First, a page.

In order to maintain the microflora in the gut, the immune system must be taught to tolerate foreign bacteria. Ludwig-Maximilians-Universitaet (LMU) in Munich researches have now shown how immune surveillance cells are educated to perform this task.
The fundamental task of the immune system is discrimination — discrimination between the tissues of its host ('self') and invasive pathogens ('non-self'). In order to turn its destructive powers on the proper targets, it must be capable of distinguishing friend from foe. This poses a particular challenge for the immune cells that are associated with the epithelial lining of the gut. They are exposed to the natural microbiota of the gut, which themselves play an important physiological role. Hence the immune system must in some way be actively prevented from attacking these bacteria although they do not fall into the 'self' category. A German-Italian research collaboration has now uncovered one mechanism that helps to maintain this equilibrium in the gut. The project was led by Professor Thomas Brocker, Director of the Institute for Immunology at LMU, and the researchers report their findings in Nature Communications, an open-access member of the Nature family of science journals.
So-called dendritic cells (DCs) play a key part in maintaining this vital balance. DCs have two quite distinct physiological roles: In cases of infection they are essential for the activation of an immune response, but they are also involved in promoting immunological tolerance, i.e. they are capable of actively suppressing the immune response. In this sense, DCs act both as warriors and as diplomats. In the latter guise they stimulate what are called induced regulatory T-cells (iTregs), which control the development of immunological tolerance and inhibit the activation of the immune system. In order to trigger tolerance vis-à-vis the gut microflora, DCs in the gut epithelium recognize and internalize microbial proteins and migrate to the lymph nodes that are associated with the intestine. On the way, the bacterial proteins are processed into small fragments. These tags are then displayed on the surface of the DCs in association with specific binding proteins that are recognized by regulatory T-cells. This interaction in turn instructs the iTregs to suppress immune responses against the proteins in which these segments occur. "We believe that these iTregs are specific for the proteins produced by natural gut bacteria," says Brocker.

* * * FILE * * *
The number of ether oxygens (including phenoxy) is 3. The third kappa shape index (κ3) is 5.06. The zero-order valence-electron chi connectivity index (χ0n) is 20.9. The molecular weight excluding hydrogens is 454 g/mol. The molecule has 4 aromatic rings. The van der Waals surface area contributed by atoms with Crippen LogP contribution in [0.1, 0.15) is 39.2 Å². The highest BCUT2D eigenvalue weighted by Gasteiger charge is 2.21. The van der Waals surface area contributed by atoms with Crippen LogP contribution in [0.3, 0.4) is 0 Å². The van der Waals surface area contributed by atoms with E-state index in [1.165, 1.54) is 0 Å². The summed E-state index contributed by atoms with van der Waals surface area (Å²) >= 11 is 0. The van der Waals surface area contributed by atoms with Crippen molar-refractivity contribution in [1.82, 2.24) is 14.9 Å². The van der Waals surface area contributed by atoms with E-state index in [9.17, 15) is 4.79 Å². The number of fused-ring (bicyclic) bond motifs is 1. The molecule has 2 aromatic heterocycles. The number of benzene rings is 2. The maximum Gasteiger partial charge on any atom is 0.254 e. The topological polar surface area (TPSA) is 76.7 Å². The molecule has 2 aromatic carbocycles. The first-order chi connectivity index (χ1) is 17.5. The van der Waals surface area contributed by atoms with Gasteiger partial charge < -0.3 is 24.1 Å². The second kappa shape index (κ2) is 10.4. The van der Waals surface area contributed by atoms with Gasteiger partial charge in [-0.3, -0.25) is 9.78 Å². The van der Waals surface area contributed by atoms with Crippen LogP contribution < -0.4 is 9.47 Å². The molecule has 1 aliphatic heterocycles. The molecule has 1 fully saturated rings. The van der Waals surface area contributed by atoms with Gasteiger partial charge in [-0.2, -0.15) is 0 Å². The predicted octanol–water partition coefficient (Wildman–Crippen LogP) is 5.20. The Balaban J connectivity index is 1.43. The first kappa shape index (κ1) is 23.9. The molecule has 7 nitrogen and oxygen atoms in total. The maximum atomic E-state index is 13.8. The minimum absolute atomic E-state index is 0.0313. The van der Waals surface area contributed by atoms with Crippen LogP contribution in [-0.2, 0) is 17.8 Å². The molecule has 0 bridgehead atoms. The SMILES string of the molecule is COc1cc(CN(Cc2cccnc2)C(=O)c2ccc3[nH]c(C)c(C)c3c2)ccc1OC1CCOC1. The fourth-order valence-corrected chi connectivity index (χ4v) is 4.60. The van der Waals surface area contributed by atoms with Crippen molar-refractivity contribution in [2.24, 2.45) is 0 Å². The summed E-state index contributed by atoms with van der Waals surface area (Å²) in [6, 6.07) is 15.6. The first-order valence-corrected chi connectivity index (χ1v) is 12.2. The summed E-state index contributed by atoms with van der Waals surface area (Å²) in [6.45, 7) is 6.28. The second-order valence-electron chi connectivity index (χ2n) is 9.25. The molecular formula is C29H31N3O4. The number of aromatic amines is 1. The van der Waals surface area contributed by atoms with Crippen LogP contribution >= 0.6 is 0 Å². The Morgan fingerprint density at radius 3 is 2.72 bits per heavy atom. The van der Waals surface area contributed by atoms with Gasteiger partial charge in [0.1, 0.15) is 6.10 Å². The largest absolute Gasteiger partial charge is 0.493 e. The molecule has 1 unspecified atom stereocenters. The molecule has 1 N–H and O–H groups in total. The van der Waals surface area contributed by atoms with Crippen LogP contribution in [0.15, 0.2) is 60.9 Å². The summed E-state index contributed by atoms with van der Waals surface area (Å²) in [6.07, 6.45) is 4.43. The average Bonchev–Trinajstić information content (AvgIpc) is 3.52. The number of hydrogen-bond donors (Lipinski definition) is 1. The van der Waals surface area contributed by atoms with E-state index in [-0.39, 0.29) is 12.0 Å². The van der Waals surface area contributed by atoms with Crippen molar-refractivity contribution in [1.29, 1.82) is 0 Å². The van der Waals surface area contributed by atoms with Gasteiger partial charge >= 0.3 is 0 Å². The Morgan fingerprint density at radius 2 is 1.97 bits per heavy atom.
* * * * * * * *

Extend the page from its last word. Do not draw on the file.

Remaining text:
Dendritic cells, in particular those that bear a protein known as CD103+ on their surfaces, migrate to lymph nodes from the gut epithelium, and keep the immune system up to date on the composition of the gut microflora. But the researchers wanted to know how the tolerance edict is 'revoked' in an emergency. They went on to identify a well-known signaling molecule, CD40, as the alarm button. CD40 is a second surface receptor on the DCs. But the interaction of CD40 with its binding partner on so-called effector T-cells turns previously diplomatic DCs into warlike DCs by priming them to trigger rather than inhibit immune responses.
The researchers demonstrated the effects of this transition in an animal model. Mice in which the CD40 signaling relay was permanently activated developed severe colitis, but showed no other symptoms. These dendritic cells can still migrate from the gut epithelium to the lymph nodes. However, once there, they undergo programmed cell death (apoptosis) and therefore cannot alert the regulatory T-cells to ensure the maintenance of immunological tolerance of proteins derived from the gut microflora. As a result, a generalized immune response is activated, and T-lymphocytes migrate to the gut epithelium where they induce inflammation. If these mice are then treated with antibiotics that eliminate the natural microbiota from the intestine, the inflammation subsides and the mice survive. "These findings show that interaction between CD103-positive dendritic cells and regulatory T-cells is essential for the maintenance of the correct immunological equilibrium or homeostasis in the gut," Brocker concludes. He and his colleagues now plan to clarify whether properly programmed regulatory T-cells are in fact specific for members of the gut microbiota, as the present results suggest.